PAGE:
What’s fair?

In the comments of this post, Wally posted a video about how actual wealth distribution differs from what a group of people feel like is the ‘ideal’ wealth distribution.

I think the video provides a good example of the dangers of convoluted reasoning disguised as something that sounds intelligent.

For instance, in one part of the video, the narrator says that CEOs make as much in one hour as their average employees make in a month and suggests that is unfair.

When framed this way, the unfairness seems plausible. However, this framing is like a distraction used in a parlor trick, or a red herring.

He implies that a CEO should make some multiple of the wages of an average worker, but he doesn’t tell you why. He figures you get it. But, do you?

Most of the average workers who have young children make several orders of magnitude more than those children.Is that fair? People with kids may now realize the distraction.

It’s not a question of fairness. They understand that there isn’t necessarily a relation between what they make and what their children make. They understand that what they make is based on the value they create for their employers or client and what others are willing to do that for, as well.

Now, don’t get me wrong. I think most CEOs are overpaid. But, I don’t base that opinion on nonlogic like what I think a fair multiple is between some unrelated job and their job, no more than I think what a nurse is paid should be some multiple of what a painter makes, or what a professional baseball makes should be some multiple of what the beer vendor in the stands makes. That’s nonsense.

I think most CEOs are overpaid in part because their decisions do not increase the value of their company enough to cover the risks they take and because Boards of Directors aren’t interested enough to get find truly good business leaders.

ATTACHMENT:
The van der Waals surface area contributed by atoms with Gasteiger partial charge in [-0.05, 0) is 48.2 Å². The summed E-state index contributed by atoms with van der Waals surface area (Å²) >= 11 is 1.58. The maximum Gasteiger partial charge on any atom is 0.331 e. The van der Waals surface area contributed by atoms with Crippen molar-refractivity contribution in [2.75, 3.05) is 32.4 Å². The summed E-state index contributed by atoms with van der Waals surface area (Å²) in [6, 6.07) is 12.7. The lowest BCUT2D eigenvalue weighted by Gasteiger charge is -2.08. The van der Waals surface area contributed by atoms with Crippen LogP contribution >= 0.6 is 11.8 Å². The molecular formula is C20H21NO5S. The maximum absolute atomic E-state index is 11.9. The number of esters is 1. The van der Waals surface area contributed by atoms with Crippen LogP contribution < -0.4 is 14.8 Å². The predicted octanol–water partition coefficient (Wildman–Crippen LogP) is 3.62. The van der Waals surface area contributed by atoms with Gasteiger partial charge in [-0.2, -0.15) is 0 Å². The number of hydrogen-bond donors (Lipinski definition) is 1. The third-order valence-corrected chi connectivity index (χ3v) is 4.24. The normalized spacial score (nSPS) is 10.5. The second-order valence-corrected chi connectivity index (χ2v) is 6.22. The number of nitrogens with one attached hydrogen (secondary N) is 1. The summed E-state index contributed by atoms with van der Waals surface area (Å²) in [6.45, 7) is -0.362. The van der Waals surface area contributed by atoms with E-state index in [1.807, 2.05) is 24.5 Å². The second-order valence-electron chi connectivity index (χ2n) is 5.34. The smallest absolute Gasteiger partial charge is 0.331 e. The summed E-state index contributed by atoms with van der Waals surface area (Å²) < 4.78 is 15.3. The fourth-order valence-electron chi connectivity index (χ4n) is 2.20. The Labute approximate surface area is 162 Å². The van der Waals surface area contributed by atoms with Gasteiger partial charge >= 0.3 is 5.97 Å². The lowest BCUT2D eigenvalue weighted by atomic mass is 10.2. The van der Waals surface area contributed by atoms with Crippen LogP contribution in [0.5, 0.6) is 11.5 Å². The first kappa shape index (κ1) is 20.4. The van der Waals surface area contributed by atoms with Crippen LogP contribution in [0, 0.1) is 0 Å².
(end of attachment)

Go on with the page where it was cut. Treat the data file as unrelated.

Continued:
The whole video is a red herring. It basically compares ‘an ideal’ wealth distribution to the actual wealth distribution and implies that something is unfair. But, it takes more than a red herring to convince this guy.

Try to use some logic. Let’s talk about the value the people at the low, middle and high ends of the distribution create. Let’s talk about their financial behavior, their investments in human capital, decisions they’ve made.

Let’s talk about the absolute wealth at each end. Should I care than Bill Gates doesn’t fit on his chart, if I’m living a life unimaginable by my even fairly recent ancestors?

Update: ‘Dude Where’s My Freedom”s comment reminded me of the lyrics from Tenacious D’s song, City Hall. After starting riots to overthrow government and now ruling, Jack Black and KG are issuing their decrees. Their third decree is,

No more rich people and poor people. From now on, we’ll all be the same…ummm…I don’t…I gotta think about that.

Funny and true.

A Lesson in Supply and Demand

In his column today, Economic Whodunit, Thomas Sowell provides a great example of using supply and demand to explain things.   Here, he uses supply and demand to explain the behavior of housing prices.